(Editor’s note: This is a preview of an article that appeared in the May/June issue of Roast magazine. Click here to read the full article.)
Surrounded by warm sunshine and cool green hills in the Southern Province of Rwanda, a woman coffee producer stands, surrounded by her peers. They are congregated at the washing station where they have expertly processed their coffee cherries for the past two harvest seasons.
“I come here in the morning without cooking, without making food in the home,” she says. “When I go back home, I see that my husband cooks, washes bathroom or clothes, goes to find the grass of cows, and so on and so forth. That is equality.”
Sitting among them, discussing coffee and their goals for the forthcoming season, it is easy to forget that some of these confident, passionate women have described living most of their lives unaware of their own humanity — undervalued both in work and as human beings. Though their lives today are not without injustice or disparity, progress has been made. One by one, they feel safer, more self-assured, and proud to share their unique stories as successful businesspeople, valued members of their households and influential leaders in their communities.
These Rwandan coffee producers are shining examples of the change that is possible when support and resources appropriately reflect the unique circumstances and experiences of the people they intend to serve.
It seems obvious today that women and men experience the world differently, yet it was only decades ago that scholars of international development began specifically highlighting this reality. In 1970, for example, Danish economist Ester Boserup shone light on the fact that, during the 18th and 19th centuries, as European colonialism spread throughout Africa, rulers dismantled women’s status as instrumental actors within the agricultural sector, based on the presumption that men were inherently more effective farmers, despite the fact that farming was traditionally part of the women’s role. Men received resources and training, while women became less informed and less equipped to engage gainfully in the sector. As modern commercial agricultural systems progressed, women became increasingly marginalized. International development scholars Ruth Pearson, Ann Whitehead and Kate Young expanded on Boserup’s work in the mid-1980s, shifting focus away from simply acknowledging the presence of women toward documenting their unique experiences and roles within development.
Undoubtedly, remnants of this time are still widely experienced around the world. However, thanks in large part to these scholars and many who followed, there is growing acceptance by international agencies and private-sector stakeholders — including green coffee buyers and roasters — that gender matters.
While working through my post-graduate research in development studies at York University in Toronto, it came as little surprise that existing studies and theories on both women and coffee recognized them individually and jointly as “means of development,” or tools that can be used to precipitate change. Coffee, a commodity produced almost exclusively in developing nations, can be a source of income for millions of small-scale producer households and is a popular focus for third-party certifications. Similarly, there is an ever-growing value being placed on women as essential contributors to household well-being, sources of economic and political stability, and stewards of the environment.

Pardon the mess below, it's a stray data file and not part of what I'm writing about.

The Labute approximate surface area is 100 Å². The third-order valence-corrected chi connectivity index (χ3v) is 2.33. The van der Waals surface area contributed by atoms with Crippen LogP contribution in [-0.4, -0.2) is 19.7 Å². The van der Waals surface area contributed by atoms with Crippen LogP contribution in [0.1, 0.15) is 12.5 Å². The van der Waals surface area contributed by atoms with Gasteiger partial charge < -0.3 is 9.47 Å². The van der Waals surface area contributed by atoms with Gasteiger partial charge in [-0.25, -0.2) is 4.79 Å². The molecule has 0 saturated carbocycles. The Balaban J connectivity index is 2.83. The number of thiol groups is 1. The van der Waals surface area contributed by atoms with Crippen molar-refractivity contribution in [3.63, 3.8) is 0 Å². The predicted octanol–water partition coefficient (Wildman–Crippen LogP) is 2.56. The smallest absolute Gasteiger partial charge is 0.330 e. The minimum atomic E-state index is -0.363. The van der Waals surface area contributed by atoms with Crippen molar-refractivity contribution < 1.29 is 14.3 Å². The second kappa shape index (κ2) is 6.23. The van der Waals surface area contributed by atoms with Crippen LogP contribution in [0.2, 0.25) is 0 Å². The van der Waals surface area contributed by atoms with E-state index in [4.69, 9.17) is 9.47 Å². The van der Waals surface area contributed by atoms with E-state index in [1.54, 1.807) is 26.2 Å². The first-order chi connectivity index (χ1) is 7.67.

Having said that, the label “means of development” can, in fact, be a source of harmful oversight. It provides the industry with unrealistic expectations to value coffee and women as silver bullets, laying responsibility on them to solve broad and deeply rooted development challenges. This label fails to recognize that coffee as a commodity still encounters volatile global market prices and is, in many ways, unsustainable both environmentally and as a profession for a majority of producers. Women, as essential contributors to agricultural supply chains and households, still face lower wages than their male counterparts, sweeping sexual harassment and, in many cases, a doubling of their workload, as they are expected to continue their traditional household responsibilities in addition to laboring outside the home. The fact that unequal political and legal rights in many places do not support women’s specific needs clearly exacerbates these issues.
In an attempt to begin addressing this oversight and expand on traditional development strategies, I conducted my own research, exploring some of the ways female coffee producers can be supported not solely as caregivers and economic stimuli, but as empowered human beings.
Aleida Stone is passionate about linking practical and theoretical understandings of the coffee supply chain. Previously a barista, roaster, trainer and wholesale account manager, Stone is a 2017 master’s of arts graduate in development studies from York University in Toronto and a freelance development consultant. At present, she is working on projects in Rwanda, Colombia and Guatemala, using research to support sustainable partnership development between coffee suppliers and buyers